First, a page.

I am not really a breakfast person, but when travelling on university business and staying at hotels I do like to indulge in the Full English Breakfast meal. And so it was this last week, on Monday I had breakfast in Singapore, Tuesday it was Leeds, then Wednesday it was Wigan, Thursday’s breakfast was in Sheffield and Friday it was back to Salford. I felt I needed to keep my strength up as after a quick visit to Australia, I had been left with a jet plane traveller’s hacking cough, streaming cold and raging sore throat.  More than 23% of all flyers think that the cabin air has made them ill.

There is evidence to support that this might be the case. US studies have revealed that many disease causing bacteria can survive for up to a week inside plane cabins, on surfaces such as seat pockets, tray tables, arm rests and so. Staphylococcus aureus (more familiarly known as MRSA, once the scourge of UK hospitals) and a bacteria that can cause infections, skin disease, pneumonia, and sepsis, was found to survive for up 168 hours; and Escherichia coli (E coli), which can cause urinary tract infection, respiratory illness and diarrhoea, was found to survive for up to 96 hours. If you really want to see the full horror of contemporary air travel, watch this video.

In any event I started with a cold and cough somewhere over Dubai and it’s still with me. Last Tuesday I gave all at home a bit of a shock when my coughing fit sent me crashing unconscious to the floor. One minute I was walking out of the room on my way to bed when the next I was on the floor with Cello barking, and W slapping my face asking if I was alright.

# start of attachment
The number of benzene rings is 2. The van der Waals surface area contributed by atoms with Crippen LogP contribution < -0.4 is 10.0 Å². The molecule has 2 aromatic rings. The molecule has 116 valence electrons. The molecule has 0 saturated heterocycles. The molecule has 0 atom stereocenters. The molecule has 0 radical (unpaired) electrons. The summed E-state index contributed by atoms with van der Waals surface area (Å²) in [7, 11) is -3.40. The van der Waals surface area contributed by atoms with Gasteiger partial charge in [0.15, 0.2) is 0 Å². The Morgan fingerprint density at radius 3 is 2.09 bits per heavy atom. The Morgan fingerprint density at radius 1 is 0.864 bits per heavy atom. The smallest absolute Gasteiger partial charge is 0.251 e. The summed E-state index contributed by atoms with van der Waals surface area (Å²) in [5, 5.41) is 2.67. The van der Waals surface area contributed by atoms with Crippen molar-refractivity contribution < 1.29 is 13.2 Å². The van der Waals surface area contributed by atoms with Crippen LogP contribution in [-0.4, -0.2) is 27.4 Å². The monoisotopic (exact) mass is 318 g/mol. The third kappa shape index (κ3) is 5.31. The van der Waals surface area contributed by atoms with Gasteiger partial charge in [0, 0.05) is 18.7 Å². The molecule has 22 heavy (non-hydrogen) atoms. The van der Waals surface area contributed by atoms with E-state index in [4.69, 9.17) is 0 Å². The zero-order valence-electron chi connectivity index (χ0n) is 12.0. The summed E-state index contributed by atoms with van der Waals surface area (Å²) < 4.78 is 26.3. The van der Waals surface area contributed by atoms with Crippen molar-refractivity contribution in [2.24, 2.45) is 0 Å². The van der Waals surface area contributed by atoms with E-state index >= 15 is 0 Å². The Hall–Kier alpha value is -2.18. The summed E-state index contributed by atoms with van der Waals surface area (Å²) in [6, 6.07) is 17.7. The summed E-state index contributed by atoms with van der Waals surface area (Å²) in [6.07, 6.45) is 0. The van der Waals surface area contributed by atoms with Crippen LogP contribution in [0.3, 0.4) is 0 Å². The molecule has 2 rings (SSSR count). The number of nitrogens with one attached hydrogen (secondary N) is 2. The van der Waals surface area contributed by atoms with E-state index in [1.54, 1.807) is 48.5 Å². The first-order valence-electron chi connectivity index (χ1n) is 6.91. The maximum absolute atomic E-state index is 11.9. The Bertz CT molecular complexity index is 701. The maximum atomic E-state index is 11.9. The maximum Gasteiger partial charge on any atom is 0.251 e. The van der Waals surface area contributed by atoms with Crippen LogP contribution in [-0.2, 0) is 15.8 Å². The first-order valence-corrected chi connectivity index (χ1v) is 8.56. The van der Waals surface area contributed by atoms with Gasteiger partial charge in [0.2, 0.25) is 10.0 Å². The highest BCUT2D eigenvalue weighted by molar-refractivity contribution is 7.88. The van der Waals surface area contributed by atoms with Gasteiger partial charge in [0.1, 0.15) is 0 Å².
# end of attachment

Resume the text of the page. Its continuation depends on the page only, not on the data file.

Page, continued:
What I had experienced was an episode of transient loss of conscious (TLoC). TLoC is usually defined as a short-lived, self-limiting loss of consciousness with spontaneous recovery to normal.  TLoC is secondary to a cardiovascular or neutrally-mediated disorder resulting in transient global hypoperfusion, where in my case the specific term to use would be (cough) syncope.  Interestingly, such episodes account for 3% of all presentations at A&E departments in the UK. However In my case I was just told to get up and to stop making the place look untidy.

Whilst looking tidy was important for me last week, I would defy anyone to look anything other than rather dishevelled after 15 hours flying in a plane. However thereafter I did my best. I had a great meeting and exploration of possible opportunities with Peter Viqueria on Tuesday, many thanks Peter. Wednesday I was proud to facilitate a superb presentation and discussion on understanding mortality data in the NHS at the Wrightington, Wigan, and Leigh Foundation Trust Quality and Safety Committee. This is work led by the internationally respected Dr Martin Farrier (Consultant Paediatrician and someone who lists as one of his speciality areas, syncope). On this occasion he was joined by Dr Debapriya Mondal from the university's School of Environment and Life Sciences, who had brought her considerable skill as a statistician to help unlock the issues involved in better understanding mortality data and reducing avoidable deaths.